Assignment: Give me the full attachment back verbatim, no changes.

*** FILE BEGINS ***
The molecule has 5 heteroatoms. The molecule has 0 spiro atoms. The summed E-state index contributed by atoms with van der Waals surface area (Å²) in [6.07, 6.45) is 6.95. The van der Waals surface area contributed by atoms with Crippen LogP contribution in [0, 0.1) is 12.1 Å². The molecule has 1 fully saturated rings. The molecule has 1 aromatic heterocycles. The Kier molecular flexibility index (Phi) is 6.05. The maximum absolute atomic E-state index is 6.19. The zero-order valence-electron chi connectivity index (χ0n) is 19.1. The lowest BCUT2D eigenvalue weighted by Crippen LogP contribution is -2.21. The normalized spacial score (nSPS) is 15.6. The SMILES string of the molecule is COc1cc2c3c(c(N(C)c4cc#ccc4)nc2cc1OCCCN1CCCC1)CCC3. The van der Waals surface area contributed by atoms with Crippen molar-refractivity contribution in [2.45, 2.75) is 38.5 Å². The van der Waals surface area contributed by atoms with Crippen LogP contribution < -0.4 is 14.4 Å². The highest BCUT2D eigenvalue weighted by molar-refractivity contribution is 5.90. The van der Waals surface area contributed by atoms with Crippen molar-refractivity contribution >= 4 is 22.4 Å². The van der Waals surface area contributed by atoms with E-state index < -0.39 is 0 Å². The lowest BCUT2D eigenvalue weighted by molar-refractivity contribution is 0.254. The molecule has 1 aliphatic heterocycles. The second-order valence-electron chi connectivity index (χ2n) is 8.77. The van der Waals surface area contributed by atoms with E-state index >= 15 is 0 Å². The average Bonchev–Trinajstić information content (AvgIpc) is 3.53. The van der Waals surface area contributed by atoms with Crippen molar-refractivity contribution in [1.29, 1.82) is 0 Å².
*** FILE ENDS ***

The molecule has 5 heteroatoms. The molecule has 0 spiro atoms. The summed E-state index contributed by atoms with van der Waals surface area (Å²) in [6.07, 6.45) is 6.95. The van der Waals surface area contributed by atoms with Crippen LogP contribution in [0, 0.1) is 12.1 Å². The molecule has 1 fully saturated rings. The molecule has 1 aromatic heterocycles. The Kier molecular flexibility index (Phi) is 6.05. The maximum absolute atomic E-state index is 6.19. The zero-order valence-electron chi connectivity index (χ0n) is 19.1. The lowest BCUT2D eigenvalue weighted by Crippen LogP contribution is -2.21. The normalized spacial score (nSPS) is 15.6. The SMILES string of the molecule is COc1cc2c3c(c(N(C)c4cc#ccc4)nc2cc1OCCCN1CCCC1)CCC3. The van der Waals surface area contributed by atoms with Crippen molar-refractivity contribution in [2.45, 2.75) is 38.5 Å². The van der Waals surface area contributed by atoms with Crippen LogP contribution < -0.4 is 14.4 Å². The highest BCUT2D eigenvalue weighted by molar-refractivity contribution is 5.90. The van der Waals surface area contributed by atoms with Crippen molar-refractivity contribution >= 4 is 22.4 Å². The van der Waals surface area contributed by atoms with E-state index < -0.39 is 0 Å². The lowest BCUT2D eigenvalue weighted by molar-refractivity contribution is 0.254. The molecule has 1 aliphatic heterocycles. The second-order valence-electron chi connectivity index (χ2n) is 8.77. The van der Waals surface area contributed by atoms with E-state index >= 15 is 0 Å². The average Bonchev–Trinajstić information content (AvgIpc) is 3.53. The van der Waals surface area contributed by atoms with Crippen molar-refractivity contribution in [1.29, 1.82) is 0 Å².